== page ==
Pandora’s Legions is a mix of short stories and a serialized novel broken apart and combined into a single chronological book. This actually worked quite well as far as coherency goes; the book was consistent and relatively seamless. I probably wouldn’t have realized it wasn’t originally published that way had I not already known otherwise. For the most part, the stories are told from the perspective of two different characters – one human and one alien. I think the larger bulk was told from the perspective of the member of the alien species, the Centrans. The Centrans dominate the galaxy, exploring new worlds, conquering them, and then apparently assimilating them into their own culture. In the first story the Centrans encounter Earth and the humans are unlike anything they’ve ever encountered.
This book was by turns funny and dry, but it leaned more heavily on the dry side in my opinion. The stories were written between the mid 50’s through early 70’s and it showed its age. The thing that kept sticking out to me, as I read the e-book on my Kindle, was the excessive amount of paper in the stories. We have paper informational printouts, paper communications, paper announcements, and paper reports. We have stacks upon stacks upon stacks of paper reports. They’re leaning against the walls, toppling over, covering desks, and at times it seemed like they were being referred to on every page of the book. We get to read snippets of these reports, which are often written in an intentionally dry and pedantic manner or, less often, in an intentionally convoluted manner. I sometimes had as much trouble getting through the sections about the reports as the characters had getting through the reports themselves.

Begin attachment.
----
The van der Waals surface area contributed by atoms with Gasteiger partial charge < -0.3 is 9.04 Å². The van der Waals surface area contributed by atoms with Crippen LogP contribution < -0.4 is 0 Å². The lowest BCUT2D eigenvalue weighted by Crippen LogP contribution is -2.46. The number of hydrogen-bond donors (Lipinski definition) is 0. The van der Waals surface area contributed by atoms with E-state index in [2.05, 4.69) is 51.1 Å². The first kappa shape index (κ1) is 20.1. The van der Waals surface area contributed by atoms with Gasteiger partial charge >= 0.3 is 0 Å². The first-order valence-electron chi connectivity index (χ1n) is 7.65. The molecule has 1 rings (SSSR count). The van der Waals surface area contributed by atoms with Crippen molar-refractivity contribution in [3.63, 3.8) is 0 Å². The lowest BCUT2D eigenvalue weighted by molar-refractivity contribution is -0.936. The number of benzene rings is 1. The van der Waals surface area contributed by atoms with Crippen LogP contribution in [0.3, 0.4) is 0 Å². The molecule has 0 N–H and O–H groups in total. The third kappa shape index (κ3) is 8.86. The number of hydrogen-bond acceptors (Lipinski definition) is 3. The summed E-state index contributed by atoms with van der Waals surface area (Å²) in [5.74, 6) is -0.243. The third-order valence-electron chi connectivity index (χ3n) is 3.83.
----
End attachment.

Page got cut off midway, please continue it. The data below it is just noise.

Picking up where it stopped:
On the bright side, there were quite a few references to things I’m reading about in my 20th century European history course at the moment, and I was pleased to catch references that probably would have gone over my head in the past since I disliked history when I was younger and paid very little attention in class as a child. That may be part of what made this book seem dry to me – I’m on week five out of an eight-week university class and I’m probably putting more time and effort into it than a typical student who has a better foundation in history. So, while I’m happy that I’m now catching more references, right now I don’t really want to see quite so much of it in my rare moments of entertainment.
But the book did have several funny moments, and I liked the main characters. There were times when I became quite caught up in the stories -- mainly the ones that had fewer reports in them! Some stories focused more on action taking place on one of the planets, while other stories focused more on the Centrans and their attempts to understand and decide what to do about the humans. The former were far more interesting to me.